21 September 2019

India strips disputed Kashmir of special status

Collected
India has deployed tens of thousands of troops to Indian-administered Kashmir in recent days - AFP

India's government has revoked the part of the constitution that gives Indian-administered Kashmir special status in an unprecedented move likely to spark unrest, reports BBC.

Article 370 is sensitive because it is what guarantees significant autonomy for the Muslim-majority state.

The entire region is disputed between India and Pakistan. Each claims it in full, but control only parts of it.

There has been a long-running insurgency on the Indian side.

India and Pakistan, both nuclear powers, have fought two wars and a limited conflict over the Himalayan territory since the independence and partition of India in 1947.

Pakistan has condemned India's decision to revoke the special status of its part of Kashmir as illegal, saying it would "exercise all possible options" to counter it.

"India is playing a dangerous game which will have serious consequences for regional peace and stability," said Foreign Minister Shah Mehmood Qureshi.

The move by the Hindu nationalist BJP government prompted outrage in parliament, and some legal experts have called it an attack on the constitution.

The state's former chief minister, Mehbooba Mufti, has said the revocation of Article 370 would have serious implications not just for the state, but also for the whole country and subcontinent.

Speaking to the BBC, Ms Mufti said she felt there was a "sinister design" to the decision.

"They just want to occupy our land and want to make this Muslim-majority state like any other state and reduce us to a minority and disempower us totally."

She added Article 370 was not given to the people of the state as a "gift", but "a matter of constitutional guarantees given by the very same Indian parliament to the people of Jammu and Kashmir".

What is Article 370?

During the partition of the Indian subcontinent in 1947, Jammu and Kashmir, like other Muslim-majority regions, was expected to go to Pakistan.

But the ruler of the princely state, who had initially wanted Jammu and Kashmir to become independent, joined India in return for help against an invasion of tribesmen from Pakistan.

In 1949, a special provision was added to the constitution providing autonomy to Jammu and Kashmir.

Article 370 allows the state to have its own constitution, a separate flag and independence over all matters except foreign affairs, defence and communications.

Another provision later added under Article 370 - 35A - provides special privileges to permanent residents, including state government jobs and the exclusive right to own property in the state.

It is seen as protecting the state's distinct demographic character as the only Muslim-majority state in India.

These benefits will be lost with the repeal of Article 370.

What did the Indian government do?

It announced a presidential order revoking all of Article 370 apart from one clause which says that the state is an integral part of India. It also proposed to divide the state into two regions.

Home Minister Amit Shah introduced the order in parliament amid massive protests from the opposition.

He said it would become law as soon as it was signed by the president, as revoking the article only required a presidential order.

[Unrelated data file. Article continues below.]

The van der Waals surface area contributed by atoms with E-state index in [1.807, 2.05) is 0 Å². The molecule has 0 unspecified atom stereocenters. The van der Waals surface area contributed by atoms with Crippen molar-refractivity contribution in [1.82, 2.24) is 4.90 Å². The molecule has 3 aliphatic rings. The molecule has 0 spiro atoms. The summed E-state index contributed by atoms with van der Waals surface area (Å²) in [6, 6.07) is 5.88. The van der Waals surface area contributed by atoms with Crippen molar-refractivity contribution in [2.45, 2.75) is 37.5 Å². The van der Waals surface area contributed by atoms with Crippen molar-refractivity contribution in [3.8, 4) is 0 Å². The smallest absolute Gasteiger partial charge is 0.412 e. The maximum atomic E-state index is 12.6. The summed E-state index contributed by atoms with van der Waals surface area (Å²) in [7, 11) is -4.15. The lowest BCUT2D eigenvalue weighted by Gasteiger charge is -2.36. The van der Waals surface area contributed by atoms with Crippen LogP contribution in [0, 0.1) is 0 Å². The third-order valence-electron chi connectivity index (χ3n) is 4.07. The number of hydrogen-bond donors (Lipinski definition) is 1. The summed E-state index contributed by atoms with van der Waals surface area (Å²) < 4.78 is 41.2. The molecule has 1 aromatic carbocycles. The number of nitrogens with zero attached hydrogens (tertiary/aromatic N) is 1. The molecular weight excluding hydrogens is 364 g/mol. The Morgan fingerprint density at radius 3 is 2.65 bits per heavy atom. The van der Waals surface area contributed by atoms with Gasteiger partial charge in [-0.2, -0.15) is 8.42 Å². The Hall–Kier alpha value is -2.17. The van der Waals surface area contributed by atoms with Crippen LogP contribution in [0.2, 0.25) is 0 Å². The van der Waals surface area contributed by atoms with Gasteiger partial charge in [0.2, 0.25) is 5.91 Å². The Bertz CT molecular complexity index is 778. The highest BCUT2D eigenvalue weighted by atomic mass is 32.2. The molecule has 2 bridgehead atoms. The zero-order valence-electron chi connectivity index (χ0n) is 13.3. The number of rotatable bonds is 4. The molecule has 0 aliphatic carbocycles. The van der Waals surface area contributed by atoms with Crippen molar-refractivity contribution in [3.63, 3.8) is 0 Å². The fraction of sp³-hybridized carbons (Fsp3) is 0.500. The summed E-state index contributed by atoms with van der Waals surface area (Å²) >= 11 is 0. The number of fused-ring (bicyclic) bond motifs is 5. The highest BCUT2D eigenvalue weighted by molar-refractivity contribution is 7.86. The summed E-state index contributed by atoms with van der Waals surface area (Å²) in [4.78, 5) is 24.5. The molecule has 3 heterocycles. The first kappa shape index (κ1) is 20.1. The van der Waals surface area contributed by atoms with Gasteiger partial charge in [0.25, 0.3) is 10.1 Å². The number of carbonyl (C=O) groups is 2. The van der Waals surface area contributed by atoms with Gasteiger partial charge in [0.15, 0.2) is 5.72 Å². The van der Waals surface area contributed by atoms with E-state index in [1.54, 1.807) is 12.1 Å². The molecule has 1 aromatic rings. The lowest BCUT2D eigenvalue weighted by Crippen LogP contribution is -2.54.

Soon after the announcement, the Ministry of Law and Justice released an unsigned presidential order spelling out the details of the proposed changes.

It has now been signed into law by President Ram Nath Kovind.

Changing Article 370 also requires the assent of the state government, but Jammu and Kashmir has been under the rule of a governor since June 2018 when the BJP pulled out of a state government coalition with the regional People's Democratic Party (PDP).

This effectively means the state has been ruled directly by Delhi through a governor, who has agreed to the bills.

India's relationship with Kashmir has changed irrevocably

Analysis by Geeta Pandey, BBC News, Delhi

The unprecedented security blanket that the state of Jammu and Kashmir was put under in the last few days indicated that something huge was under way.

Most of the speculation was that Article 35A, which gives some special privileges to the people of the state, would be revoked.

But Prime Minister Narendra Modi's Hindu nationalist BJP government stunned everyone by revoking almost all of Article 370, which has been the basis of Kashmir's complex relationship with India for seven decades.

For many Kashmiris, it was the main justification for being a part of India. By revoking Article 370, the BJP has irrevocably changed India's relationship with Kashmir.

The BJP has long opposed Article 370 and revoking it was part of the party's 2019 election manifesto. After winning a massive mandate in the April-May general elections, it has lost no time in acting on its pledge.

But the decision is definitely not going to go down well with the people of Kashmir.

What has been happening in Kashmir?

Indian-administered Kashmir, home to about 12 million people, is in a state of lockdown.

Curfew-like conditions have been imposed, and orders preventing the assembly of more than four people have been introduced.

Tens of thousands of Indian troops were deployed to the region ahead of Monday's announcement and tourists were told to leave under warnings of a terror threat.

The restriction of mobile networks and the internet have added to the sense of crisis and largely cut the region off from the rest of India.

In the hours before Monday's announcement, two of the state's former chief ministers - Omar Abdullah and Mehbooba Mufti - were placed under house arrest.

Kamruzzaman


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